Compass Engineering guilty over injured worker

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Steel processing machine
Image caption,
Matthew Lowe was dragged through this five-inch (13cm) gap in the steel processing machine

Two companies have admitted breaking health and safety laws after a worker survived being dragged through a gap in a machine the width of a CD case.

Matthew Lowe suffered multiple injuries when he was pulled through the 5in (13cm) gap at a factory in Barnsley, South Yorkshire, in December 2008.

There was no guard on the steel processing machine, magistrates heard.

Compass Engineering and Kaltenbach, which installed the machine, pleaded guilty to breaking safety at work laws.

Barnsley magistrates decided they did not have sufficient powers to sentence and the case was sent to Sheffield Crown Court for sentencing on 30 June.

'Dangerous' parts

The court heard that Mr Lowe, now aged 25, ruptured his stomach and bowel, broke his back in two places, shattered his pelvis and fractured both hips, his right arm and several ribs in the accident.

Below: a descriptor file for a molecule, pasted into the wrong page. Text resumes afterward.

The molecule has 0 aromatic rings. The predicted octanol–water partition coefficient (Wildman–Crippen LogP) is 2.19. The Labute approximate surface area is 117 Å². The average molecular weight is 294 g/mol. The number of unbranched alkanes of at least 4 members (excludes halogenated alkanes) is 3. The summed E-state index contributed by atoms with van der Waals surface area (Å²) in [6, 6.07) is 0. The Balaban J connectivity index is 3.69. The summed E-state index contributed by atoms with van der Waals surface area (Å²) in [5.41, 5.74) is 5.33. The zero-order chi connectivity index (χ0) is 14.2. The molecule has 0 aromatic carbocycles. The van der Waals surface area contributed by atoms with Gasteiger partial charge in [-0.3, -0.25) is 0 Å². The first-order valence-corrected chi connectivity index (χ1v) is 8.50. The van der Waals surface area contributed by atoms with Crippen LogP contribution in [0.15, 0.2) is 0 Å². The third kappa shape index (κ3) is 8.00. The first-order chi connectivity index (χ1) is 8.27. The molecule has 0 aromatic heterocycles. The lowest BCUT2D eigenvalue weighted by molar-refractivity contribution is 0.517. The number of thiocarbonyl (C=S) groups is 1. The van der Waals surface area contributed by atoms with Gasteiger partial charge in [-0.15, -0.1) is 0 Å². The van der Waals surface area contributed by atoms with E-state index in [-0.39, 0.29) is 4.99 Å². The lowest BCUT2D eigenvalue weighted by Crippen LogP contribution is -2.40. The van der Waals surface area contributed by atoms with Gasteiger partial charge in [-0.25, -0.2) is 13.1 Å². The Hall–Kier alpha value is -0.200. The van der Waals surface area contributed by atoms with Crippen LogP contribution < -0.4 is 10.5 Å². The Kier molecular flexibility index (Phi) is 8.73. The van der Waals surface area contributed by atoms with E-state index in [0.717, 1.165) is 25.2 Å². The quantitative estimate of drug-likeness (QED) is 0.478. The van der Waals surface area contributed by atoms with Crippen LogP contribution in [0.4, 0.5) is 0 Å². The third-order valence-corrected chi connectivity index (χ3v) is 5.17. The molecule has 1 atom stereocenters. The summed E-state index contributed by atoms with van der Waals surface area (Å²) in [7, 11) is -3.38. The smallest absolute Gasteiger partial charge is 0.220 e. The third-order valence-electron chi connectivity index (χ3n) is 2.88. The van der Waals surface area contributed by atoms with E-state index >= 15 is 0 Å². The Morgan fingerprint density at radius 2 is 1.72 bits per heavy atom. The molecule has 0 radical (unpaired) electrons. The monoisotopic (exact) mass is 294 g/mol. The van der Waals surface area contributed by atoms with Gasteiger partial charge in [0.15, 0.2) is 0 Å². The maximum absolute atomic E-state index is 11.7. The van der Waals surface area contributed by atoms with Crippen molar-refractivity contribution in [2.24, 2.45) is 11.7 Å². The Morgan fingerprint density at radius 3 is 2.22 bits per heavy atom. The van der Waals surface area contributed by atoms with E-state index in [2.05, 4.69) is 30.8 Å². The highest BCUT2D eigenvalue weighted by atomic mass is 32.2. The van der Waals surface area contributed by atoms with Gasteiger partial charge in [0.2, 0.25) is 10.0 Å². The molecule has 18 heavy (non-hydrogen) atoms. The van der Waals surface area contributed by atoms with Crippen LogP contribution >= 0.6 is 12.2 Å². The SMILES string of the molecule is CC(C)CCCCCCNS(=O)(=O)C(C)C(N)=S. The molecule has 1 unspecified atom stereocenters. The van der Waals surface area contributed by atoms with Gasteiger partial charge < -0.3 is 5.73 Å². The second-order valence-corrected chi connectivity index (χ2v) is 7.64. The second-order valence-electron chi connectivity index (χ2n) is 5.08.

A Health and Safety Executive (HSE) investigation revealed there was no guarding in place to protect the worker from dangerous moving parts on the computer-operated machine.

Prosecuting, Chris Chambers said: "The machine could start, stop and restart without warning to the operator.

"As Matthew leaned through the hatch he was struck on the back of the shoulder and pulled through. Shoulder to feet he was pulled through the opening... the width of a CD case."

The prosecutor said he suffered "life-threatening and life-changing" injuries and his family was told to prepare for the worst.

Image caption,
Doctors inserted metal pins in Matthew Lowe's badly damaged pelvis

The court was told he survived the ordeal and went on to make a good recovery, even returning to work at Compass Engineering, where he was retraining as a site supervisor.

Speaking after the case, Mr Lowe, a father-of-one, said: "It is a completely different life from what it was. I have suffered a setback in my mental health that has come as a bit of a shock.

"I still have problems with my right arm and left hip but that is not as bad as being told I might not make it.

"I still can't believe I'm here. The thought of how close I came to death still haunts me."

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